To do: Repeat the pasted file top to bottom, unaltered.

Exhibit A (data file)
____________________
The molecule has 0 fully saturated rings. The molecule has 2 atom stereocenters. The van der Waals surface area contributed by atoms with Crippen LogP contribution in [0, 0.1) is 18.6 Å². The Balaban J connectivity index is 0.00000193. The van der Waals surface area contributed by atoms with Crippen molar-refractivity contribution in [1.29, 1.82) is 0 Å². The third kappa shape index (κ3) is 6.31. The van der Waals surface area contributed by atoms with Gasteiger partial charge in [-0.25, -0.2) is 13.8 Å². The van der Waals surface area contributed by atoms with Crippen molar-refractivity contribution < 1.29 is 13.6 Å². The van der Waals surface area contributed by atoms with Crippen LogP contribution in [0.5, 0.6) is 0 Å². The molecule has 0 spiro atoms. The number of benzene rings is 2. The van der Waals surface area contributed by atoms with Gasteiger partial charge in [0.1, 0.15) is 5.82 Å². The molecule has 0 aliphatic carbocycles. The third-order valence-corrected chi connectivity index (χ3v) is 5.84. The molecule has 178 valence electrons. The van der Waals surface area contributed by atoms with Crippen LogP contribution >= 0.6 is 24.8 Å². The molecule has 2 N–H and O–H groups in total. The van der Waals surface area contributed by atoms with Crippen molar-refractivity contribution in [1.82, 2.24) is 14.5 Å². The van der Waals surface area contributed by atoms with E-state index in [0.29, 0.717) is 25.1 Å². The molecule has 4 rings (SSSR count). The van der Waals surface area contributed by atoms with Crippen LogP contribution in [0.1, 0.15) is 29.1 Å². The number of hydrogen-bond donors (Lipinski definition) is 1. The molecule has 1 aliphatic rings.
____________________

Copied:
The molecule has 0 fully saturated rings. The molecule has 2 atom stereocenters. The van der Waals surface area contributed by atoms with Crippen LogP contribution in [0, 0.1) is 18.6 Å². The Balaban J connectivity index is 0.00000193. The van der Waals surface area contributed by atoms with Crippen molar-refractivity contribution in [1.29, 1.82) is 0 Å². The third kappa shape index (κ3) is 6.31. The van der Waals surface area contributed by atoms with Gasteiger partial charge in [-0.25, -0.2) is 13.8 Å². The van der Waals surface area contributed by atoms with Crippen molar-refractivity contribution < 1.29 is 13.6 Å². The van der Waals surface area contributed by atoms with Crippen LogP contribution in [0.5, 0.6) is 0 Å². The molecule has 0 spiro atoms. The number of benzene rings is 2. The van der Waals surface area contributed by atoms with Gasteiger partial charge in [0.1, 0.15) is 5.82 Å². The molecule has 0 aliphatic carbocycles. The third-order valence-corrected chi connectivity index (χ3v) is 5.84. The molecule has 178 valence electrons. The van der Waals surface area contributed by atoms with Crippen LogP contribution >= 0.6 is 24.8 Å². The molecule has 2 N–H and O–H groups in total. The van der Waals surface area contributed by atoms with Crippen molar-refractivity contribution in [1.82, 2.24) is 14.5 Å². The van der Waals surface area contributed by atoms with E-state index in [0.29, 0.717) is 25.1 Å². The molecule has 4 rings (SSSR count). The van der Waals surface area contributed by atoms with Crippen LogP contribution in [0.1, 0.15) is 29.1 Å². The number of hydrogen-bond donors (Lipinski definition) is 1. The molecule has 1 aliphatic rings.